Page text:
Students preparing to make their scent pouches.                       

Students wearing their scent pouches.


These activities provide the students with the opportunity to apply and expand their understanding of the concepts within new contexts and situations thus elaborating on the information they have been presented with. 


10 minutes

When the time is up I blow two short blasts on my whistle and use the “Stop, look, listen” technique mentioned above.

“When I say go, I would like you to clean up your space remembering to take care of our things, push in your chair and take a spot on your dot.”


Once the students are seated I tell them, "Today you had the chance to smell a variety of scents; some of them sweet and fragrant and others sour and gross. You were able to sort some scents into good smalls and bad smells. Remember how the book mentioned that police dogs use their powerful sense of smell to find criminals and lost people? Well other animals use their sense of smell to protect themselves."

"Deer use their sense of smell to protect themselves from predators and hunters. If you observe deer closely you will notice they raise their heads up often and test the air. They constantly smell the air to make sure they are still safe. If they smell danger they know to run and hide; so just as our sense of smell helps us it also helps our animal friends too."  

“Now for today’s exit ticket you need to share with us one item you like to smell and why you like it. For example, I like the smell of baking bread. I like this smell because it reminds me of my grandmother who makes her own bread.”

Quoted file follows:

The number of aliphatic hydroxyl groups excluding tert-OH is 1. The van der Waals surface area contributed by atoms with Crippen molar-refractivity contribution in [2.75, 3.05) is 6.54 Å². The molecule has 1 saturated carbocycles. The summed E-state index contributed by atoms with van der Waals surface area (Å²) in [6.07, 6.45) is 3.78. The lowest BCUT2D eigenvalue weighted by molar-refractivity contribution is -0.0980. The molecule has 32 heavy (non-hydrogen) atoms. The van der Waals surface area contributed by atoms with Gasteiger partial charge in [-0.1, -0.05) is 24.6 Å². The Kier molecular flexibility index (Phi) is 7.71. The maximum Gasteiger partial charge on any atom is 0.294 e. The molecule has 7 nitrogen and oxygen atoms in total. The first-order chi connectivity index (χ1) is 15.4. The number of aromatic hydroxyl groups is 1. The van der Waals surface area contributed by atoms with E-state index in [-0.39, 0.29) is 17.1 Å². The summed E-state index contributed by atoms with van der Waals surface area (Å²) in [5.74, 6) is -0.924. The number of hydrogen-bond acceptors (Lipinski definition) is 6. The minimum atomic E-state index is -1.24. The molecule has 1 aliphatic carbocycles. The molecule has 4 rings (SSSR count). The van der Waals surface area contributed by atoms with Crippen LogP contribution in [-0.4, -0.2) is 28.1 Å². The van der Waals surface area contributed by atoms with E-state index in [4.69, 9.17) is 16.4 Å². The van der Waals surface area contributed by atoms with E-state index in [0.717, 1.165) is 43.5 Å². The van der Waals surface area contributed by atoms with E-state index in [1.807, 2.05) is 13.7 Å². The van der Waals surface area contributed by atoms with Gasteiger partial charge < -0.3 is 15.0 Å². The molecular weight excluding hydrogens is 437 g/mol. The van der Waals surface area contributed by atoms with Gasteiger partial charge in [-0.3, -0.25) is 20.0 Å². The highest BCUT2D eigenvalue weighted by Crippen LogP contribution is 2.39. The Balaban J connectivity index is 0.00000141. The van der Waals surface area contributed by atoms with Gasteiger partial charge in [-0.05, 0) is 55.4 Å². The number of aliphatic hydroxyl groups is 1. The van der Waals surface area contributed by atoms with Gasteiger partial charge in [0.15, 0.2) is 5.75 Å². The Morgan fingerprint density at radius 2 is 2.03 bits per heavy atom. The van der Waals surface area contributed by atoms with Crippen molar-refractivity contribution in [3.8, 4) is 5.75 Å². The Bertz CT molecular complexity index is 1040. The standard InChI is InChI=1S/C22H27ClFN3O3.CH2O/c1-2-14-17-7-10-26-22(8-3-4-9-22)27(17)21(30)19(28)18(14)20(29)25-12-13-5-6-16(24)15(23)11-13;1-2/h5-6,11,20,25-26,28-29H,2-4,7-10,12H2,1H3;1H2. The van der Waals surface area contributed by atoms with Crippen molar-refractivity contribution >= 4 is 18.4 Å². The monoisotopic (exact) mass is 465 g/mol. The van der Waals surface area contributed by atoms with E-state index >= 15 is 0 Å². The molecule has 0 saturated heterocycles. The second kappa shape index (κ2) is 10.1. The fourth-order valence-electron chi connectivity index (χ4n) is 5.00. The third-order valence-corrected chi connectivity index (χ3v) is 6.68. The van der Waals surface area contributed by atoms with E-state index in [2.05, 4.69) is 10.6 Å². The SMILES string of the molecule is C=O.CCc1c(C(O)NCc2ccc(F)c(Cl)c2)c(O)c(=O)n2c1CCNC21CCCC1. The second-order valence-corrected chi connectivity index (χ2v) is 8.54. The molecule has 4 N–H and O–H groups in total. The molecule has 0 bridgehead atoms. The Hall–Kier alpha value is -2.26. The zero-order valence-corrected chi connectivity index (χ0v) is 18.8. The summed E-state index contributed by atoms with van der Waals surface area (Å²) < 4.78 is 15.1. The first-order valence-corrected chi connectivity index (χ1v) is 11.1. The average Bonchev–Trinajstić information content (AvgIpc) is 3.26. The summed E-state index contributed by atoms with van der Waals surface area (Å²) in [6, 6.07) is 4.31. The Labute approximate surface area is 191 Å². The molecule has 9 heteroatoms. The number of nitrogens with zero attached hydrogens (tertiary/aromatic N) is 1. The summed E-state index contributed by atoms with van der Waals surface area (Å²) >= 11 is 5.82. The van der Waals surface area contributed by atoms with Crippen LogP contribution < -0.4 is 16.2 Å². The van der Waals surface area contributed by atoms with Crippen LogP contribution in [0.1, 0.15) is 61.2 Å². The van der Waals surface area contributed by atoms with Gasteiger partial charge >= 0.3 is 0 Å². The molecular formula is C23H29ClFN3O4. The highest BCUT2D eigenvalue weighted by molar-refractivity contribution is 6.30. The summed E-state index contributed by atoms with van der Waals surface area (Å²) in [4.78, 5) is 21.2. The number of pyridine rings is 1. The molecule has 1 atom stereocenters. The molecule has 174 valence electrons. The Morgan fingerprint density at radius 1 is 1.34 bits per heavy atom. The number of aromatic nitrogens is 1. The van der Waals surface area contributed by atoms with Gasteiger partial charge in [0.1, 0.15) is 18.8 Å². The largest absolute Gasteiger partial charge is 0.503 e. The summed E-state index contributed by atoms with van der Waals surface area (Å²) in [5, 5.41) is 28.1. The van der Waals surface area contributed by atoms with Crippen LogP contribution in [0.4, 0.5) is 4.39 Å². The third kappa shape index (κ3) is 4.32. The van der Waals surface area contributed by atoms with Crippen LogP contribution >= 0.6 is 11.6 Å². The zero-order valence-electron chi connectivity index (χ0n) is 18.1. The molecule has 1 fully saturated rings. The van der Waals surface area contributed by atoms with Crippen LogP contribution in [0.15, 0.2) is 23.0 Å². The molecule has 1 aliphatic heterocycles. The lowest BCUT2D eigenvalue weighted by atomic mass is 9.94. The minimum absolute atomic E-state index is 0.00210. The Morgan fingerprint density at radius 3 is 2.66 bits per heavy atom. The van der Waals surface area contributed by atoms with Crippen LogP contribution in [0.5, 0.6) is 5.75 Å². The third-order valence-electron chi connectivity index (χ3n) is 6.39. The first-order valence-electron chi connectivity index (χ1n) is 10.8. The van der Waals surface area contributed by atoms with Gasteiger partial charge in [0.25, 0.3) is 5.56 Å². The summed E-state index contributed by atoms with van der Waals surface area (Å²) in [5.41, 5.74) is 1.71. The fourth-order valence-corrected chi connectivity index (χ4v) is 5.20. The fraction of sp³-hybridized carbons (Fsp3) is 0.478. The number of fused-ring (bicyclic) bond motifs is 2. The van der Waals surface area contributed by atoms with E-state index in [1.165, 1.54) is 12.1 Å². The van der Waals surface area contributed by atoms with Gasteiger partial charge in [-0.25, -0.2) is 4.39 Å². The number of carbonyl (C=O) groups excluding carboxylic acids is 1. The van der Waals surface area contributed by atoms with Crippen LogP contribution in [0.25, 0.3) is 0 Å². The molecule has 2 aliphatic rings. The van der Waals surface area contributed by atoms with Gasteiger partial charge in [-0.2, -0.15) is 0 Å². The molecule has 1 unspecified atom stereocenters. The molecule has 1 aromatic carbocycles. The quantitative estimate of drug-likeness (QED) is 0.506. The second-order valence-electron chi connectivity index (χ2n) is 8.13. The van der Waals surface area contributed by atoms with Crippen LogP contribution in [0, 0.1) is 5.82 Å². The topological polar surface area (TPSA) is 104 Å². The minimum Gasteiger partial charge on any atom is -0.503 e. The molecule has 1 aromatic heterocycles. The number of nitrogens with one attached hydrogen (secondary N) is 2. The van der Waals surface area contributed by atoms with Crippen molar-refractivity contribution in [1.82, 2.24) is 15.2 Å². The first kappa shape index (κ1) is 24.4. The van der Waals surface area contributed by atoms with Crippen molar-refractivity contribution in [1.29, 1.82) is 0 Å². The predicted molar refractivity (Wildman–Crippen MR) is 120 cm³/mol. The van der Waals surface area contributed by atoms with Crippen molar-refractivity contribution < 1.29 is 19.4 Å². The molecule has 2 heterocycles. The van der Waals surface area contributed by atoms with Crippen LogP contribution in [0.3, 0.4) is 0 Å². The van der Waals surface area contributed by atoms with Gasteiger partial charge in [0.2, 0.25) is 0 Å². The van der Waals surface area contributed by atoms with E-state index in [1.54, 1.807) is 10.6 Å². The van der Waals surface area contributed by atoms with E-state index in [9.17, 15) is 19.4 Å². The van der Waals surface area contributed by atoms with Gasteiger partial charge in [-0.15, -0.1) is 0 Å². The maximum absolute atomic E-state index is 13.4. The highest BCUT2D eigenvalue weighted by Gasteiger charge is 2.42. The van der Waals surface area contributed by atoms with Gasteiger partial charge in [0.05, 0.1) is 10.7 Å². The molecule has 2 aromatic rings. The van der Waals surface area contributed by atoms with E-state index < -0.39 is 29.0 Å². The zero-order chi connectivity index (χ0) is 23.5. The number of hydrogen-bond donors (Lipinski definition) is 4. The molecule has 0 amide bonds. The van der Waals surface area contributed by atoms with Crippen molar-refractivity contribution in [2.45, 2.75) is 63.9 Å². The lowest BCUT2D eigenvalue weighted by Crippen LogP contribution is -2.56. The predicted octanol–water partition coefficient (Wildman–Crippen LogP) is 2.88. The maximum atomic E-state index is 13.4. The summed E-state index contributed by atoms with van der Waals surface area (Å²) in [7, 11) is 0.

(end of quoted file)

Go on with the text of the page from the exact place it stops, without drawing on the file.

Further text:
“When you have shared your smell with us you may use the hand sanitizer and get your snack.”

I use the Fair Sticks to determine the order of the students.

If a student is unable to give me an answer, they know they can do one of two things.

  1. They can ask a friend to help, or
  2. They can wait until everyone else has gone and then we will work on a smell they like together.


I use this exit ticket process as a way for the students to analyze what they know about smells and explain a specific smell can make them feel. During integrated work station time they experienced different activities which involved smell in one format or another. This quick assessment process allows me to see if the student is able to take information learned in one format and be able to transfer it to another format.   


In order to assess if my students have successfully understood and retained the information presented in the lesson I evaluate each student by providing them with a task the next day for morning work.

When the students enter the classroom they will see this message on the morning work board, “What helps you to smell? Draw it. Now find and draw four things that smell in this classroom.”

I have my higher performing students label the items they choose to draw – they can either use resources such as the books in book area or they can use phonetic spelling. For my lower performing students I will label their items for them when they bring their science journal over to me to be checked.

When the students come over to me to have their science journal checked I ask them, “How does your sense of smell keep you safe?” I make a note of their response right into their science journal so I have an anecdotal record of their thinking.